As I began reading his new book “Start: Punch Fear in the Face, Escape Average, Do Work That Matters,” I began to develop a beef with Jon Acuff. He said I could be “awesome” but I thought that went against everything society tells us. The question kept entering my mind, “If you call yourself awesome won’t people think you are an arrogant narcissist? How can we be awesome and humble at the same time?” Well he says it's possible… and I believe him.
Let me preface by saying that I’ve been reading Jon Acuff for a few years. I love his humorous ability to unapologetically and lovingly poke fun at the Christian sub-culture he grew up in through his famous blog, Stuff Christians Like. I appreciate the interesting ways he helps me focus on my goals, such as his #FinishYear blog series last year… although I couldn’t maintain it for more than about 8 weeks. So much for finishing the year! But that’s my problem, not his.
I think that is one reason I love "Start." In it, Acuff gives me (and all his readers) permission to start something… and fail at it. It’s better to start something and fail then to not start anything at all! Many self-help, goal setting, and “find your purpose” type books miss out on this truth. Acuff turns the promises of those books on their head by admitting we can’t do it all. We can’t reach perfection and that’s ok. Awesome, not perfection, is the goal…
“Give yourself copious amounts of grace for the moments you will inevitably stumble back onto the road of average without realizing it. Perfection will tell you nobody else does that. That’s a lie. Perfect isn’t the goal or even possible. Awesome is, and even awesome makes mistakes along the way.”
So what is Acuff’s definition of awesome? My understanding is it entails living a life where you recognize what you are passionate about, what is important to you, and make that a priority in your life, even in the face of fear. Being awesome requires you do an inventory of your passions, the way you’re spending your time, your support system, and the reality of your situation, but you have to start it otherwise you will accomplish absolutely nothing. This has been hard for me personally, because I often feel overwhelmed by my goals to the point of being paralyzed. This book has come at just the right time for me to realize, just putting my first foot forward is better than letting fear control me to the point of inaction.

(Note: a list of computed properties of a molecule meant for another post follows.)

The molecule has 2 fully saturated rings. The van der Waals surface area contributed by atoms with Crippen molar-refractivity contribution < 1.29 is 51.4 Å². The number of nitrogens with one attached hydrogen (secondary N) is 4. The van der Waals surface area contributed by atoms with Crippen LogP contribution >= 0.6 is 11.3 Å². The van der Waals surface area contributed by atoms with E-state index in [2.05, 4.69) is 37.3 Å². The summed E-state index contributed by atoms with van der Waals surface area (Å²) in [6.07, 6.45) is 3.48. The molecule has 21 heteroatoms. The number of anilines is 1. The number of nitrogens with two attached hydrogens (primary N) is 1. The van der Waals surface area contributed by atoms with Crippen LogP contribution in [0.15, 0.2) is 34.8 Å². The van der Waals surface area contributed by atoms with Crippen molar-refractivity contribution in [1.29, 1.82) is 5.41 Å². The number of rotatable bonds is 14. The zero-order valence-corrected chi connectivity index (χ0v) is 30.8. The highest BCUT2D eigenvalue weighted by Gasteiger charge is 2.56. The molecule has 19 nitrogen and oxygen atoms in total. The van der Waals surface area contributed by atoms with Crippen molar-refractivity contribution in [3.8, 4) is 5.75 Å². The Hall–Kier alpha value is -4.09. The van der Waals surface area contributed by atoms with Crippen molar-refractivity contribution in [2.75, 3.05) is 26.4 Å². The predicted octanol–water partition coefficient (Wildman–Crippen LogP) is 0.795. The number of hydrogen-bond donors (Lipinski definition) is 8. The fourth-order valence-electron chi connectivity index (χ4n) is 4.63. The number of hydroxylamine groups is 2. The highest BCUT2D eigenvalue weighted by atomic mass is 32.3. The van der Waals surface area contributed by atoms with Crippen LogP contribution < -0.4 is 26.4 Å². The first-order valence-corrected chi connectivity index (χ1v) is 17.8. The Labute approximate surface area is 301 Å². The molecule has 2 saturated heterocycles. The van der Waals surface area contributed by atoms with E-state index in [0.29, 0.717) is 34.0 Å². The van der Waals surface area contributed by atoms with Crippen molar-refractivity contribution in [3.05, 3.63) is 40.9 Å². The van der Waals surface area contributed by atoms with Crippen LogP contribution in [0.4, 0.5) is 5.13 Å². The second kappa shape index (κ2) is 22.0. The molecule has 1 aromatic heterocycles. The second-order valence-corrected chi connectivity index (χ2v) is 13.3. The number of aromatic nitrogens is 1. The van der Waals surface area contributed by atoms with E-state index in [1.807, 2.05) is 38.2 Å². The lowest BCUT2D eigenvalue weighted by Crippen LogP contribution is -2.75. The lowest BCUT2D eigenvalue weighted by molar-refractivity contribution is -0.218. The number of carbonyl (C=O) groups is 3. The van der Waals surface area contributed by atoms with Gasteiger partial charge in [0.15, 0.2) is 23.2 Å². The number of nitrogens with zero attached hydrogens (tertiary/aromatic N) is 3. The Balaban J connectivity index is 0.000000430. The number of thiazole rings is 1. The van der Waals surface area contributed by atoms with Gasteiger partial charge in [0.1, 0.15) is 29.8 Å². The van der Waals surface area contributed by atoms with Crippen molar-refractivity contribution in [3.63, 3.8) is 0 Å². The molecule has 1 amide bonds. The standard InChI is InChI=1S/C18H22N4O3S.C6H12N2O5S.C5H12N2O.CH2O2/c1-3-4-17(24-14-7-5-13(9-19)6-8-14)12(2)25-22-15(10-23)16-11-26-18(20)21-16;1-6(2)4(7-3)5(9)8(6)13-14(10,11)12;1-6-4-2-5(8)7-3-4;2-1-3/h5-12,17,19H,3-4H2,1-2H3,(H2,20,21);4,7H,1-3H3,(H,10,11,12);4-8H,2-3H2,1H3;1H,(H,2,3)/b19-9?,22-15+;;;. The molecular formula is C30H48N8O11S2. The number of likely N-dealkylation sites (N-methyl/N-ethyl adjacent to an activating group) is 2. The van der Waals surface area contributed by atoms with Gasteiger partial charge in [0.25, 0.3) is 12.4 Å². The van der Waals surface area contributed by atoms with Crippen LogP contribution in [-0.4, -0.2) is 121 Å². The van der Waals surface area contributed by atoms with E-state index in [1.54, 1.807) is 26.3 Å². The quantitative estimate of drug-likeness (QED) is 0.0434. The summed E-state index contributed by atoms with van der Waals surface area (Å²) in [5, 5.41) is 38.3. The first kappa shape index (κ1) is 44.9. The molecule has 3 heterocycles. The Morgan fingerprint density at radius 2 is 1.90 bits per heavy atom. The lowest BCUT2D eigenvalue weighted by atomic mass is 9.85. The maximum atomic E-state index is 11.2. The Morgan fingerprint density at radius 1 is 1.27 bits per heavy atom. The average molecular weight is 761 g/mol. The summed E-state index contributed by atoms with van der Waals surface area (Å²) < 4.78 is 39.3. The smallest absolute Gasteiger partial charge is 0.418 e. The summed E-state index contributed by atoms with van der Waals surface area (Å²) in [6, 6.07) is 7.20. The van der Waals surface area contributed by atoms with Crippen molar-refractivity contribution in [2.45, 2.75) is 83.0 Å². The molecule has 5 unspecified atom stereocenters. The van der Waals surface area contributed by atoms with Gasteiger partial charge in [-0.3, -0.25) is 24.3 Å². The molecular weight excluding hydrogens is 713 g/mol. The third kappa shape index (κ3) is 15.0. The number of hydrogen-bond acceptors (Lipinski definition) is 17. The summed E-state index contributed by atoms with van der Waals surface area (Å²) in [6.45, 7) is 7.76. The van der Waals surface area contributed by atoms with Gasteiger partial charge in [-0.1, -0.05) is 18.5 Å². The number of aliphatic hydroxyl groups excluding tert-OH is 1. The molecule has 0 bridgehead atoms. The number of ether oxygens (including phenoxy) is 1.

Acuff details five different levels every “awesome” life goes through. He lines them up with age levels to help the reader understand, but his generalization is by no means a prescription for everyone.
Taking it all in, trying new things, figuring out what it is you really are excited about in life.
Begin scaling down and prioritizing your passions, focusing on the important parts of your life such as career and relationships.
Becoming the experienced one, mastering the art of the important things in your life. Becoming an awesome ______ (Fill in the blank).
Finally benefiting from the hard work put in during the 20’s, 30’s and 40’s, whether it’s financially, professionally or relationally. You “reaped what you sowed.”
Offering wisdom, giving back to others and allowing yourself to retire knowing the awesomeness you created in your life.
I'll be honest. I have things I want to master (writing, for example). The book ends with a series of prompts and questions to help the reader work through each level. Acuff starts out with advising the reader to get a journal (no one said there wouldn’t be work involved when it comes to starting your awesome life). I did a speed round of all 83 prompts last night in just about an hour and still came away with a lot of resources that will be helpful in my own journey.
The last thing I took away from Acuff’s book is that it’s ok to be proud of your accomplishments, but, in order to not seem arrogant, find a buddy who you can create a “brag table” with. This allows you both to celebrate your accomplishments with one another without fear of judgment or seeming like a jerk. We all need support and encouragement from someone. I love this idea and hope to speak to one or two trustworthy friends about being that encouraging sounding board for one another.
There were so many helpful tips in “Start.” I would highly recommend it for anyone who wants to live an awesome life, pursue purposeful living, and/or is motivated to live out his or her passion with integrity.
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